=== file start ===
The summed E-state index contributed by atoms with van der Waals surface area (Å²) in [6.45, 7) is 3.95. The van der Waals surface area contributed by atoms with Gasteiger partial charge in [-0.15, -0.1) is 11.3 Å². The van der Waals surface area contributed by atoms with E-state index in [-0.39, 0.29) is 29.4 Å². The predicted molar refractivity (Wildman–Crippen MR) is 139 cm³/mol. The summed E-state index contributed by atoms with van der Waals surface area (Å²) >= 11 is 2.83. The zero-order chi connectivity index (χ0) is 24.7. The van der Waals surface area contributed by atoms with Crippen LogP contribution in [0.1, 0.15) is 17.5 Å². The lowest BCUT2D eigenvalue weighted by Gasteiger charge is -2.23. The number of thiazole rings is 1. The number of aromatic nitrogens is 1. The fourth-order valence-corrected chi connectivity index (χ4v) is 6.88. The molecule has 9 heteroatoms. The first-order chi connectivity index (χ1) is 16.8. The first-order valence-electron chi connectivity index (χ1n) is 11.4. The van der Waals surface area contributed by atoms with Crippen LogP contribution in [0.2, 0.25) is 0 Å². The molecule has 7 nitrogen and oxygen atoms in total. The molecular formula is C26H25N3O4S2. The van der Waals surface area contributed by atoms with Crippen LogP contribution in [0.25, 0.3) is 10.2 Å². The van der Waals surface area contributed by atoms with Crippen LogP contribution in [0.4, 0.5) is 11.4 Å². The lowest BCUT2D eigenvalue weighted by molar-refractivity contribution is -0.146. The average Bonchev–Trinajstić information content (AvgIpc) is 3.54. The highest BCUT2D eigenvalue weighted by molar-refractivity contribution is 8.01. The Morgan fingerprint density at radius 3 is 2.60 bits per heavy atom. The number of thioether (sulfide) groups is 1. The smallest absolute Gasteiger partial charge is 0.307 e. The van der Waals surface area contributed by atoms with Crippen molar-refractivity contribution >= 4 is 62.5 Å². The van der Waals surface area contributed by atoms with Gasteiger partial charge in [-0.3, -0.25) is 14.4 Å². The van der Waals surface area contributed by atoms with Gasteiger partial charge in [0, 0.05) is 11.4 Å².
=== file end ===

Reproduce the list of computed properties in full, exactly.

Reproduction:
The summed E-state index contributed by atoms with van der Waals surface area (Å²) in [6.45, 7) is 3.95. The van der Waals surface area contributed by atoms with Gasteiger partial charge in [-0.15, -0.1) is 11.3 Å². The van der Waals surface area contributed by atoms with E-state index in [-0.39, 0.29) is 29.4 Å². The predicted molar refractivity (Wildman–Crippen MR) is 139 cm³/mol. The summed E-state index contributed by atoms with van der Waals surface area (Å²) >= 11 is 2.83. The zero-order chi connectivity index (χ0) is 24.7. The van der Waals surface area contributed by atoms with Crippen LogP contribution in [0.1, 0.15) is 17.5 Å². The lowest BCUT2D eigenvalue weighted by Gasteiger charge is -2.23. The number of thiazole rings is 1. The number of aromatic nitrogens is 1. The fourth-order valence-corrected chi connectivity index (χ4v) is 6.88. The molecule has 9 heteroatoms. The first-order chi connectivity index (χ1) is 16.8. The first-order valence-electron chi connectivity index (χ1n) is 11.4. The van der Waals surface area contributed by atoms with Crippen LogP contribution in [0.2, 0.25) is 0 Å². The molecule has 7 nitrogen and oxygen atoms in total. The molecular formula is C26H25N3O4S2. The van der Waals surface area contributed by atoms with Crippen LogP contribution in [0.25, 0.3) is 10.2 Å². The van der Waals surface area contributed by atoms with Crippen LogP contribution in [0.4, 0.5) is 11.4 Å². The lowest BCUT2D eigenvalue weighted by molar-refractivity contribution is -0.146. The average Bonchev–Trinajstić information content (AvgIpc) is 3.54. The highest BCUT2D eigenvalue weighted by molar-refractivity contribution is 8.01. The Morgan fingerprint density at radius 3 is 2.60 bits per heavy atom. The number of thioether (sulfide) groups is 1. The smallest absolute Gasteiger partial charge is 0.307 e. The van der Waals surface area contributed by atoms with Crippen molar-refractivity contribution >= 4 is 62.5 Å². The van der Waals surface area contributed by atoms with Gasteiger partial charge in [-0.3, -0.25) is 14.4 Å². The van der Waals surface area contributed by atoms with Gasteiger partial charge in [0, 0.05) is 11.4 Å².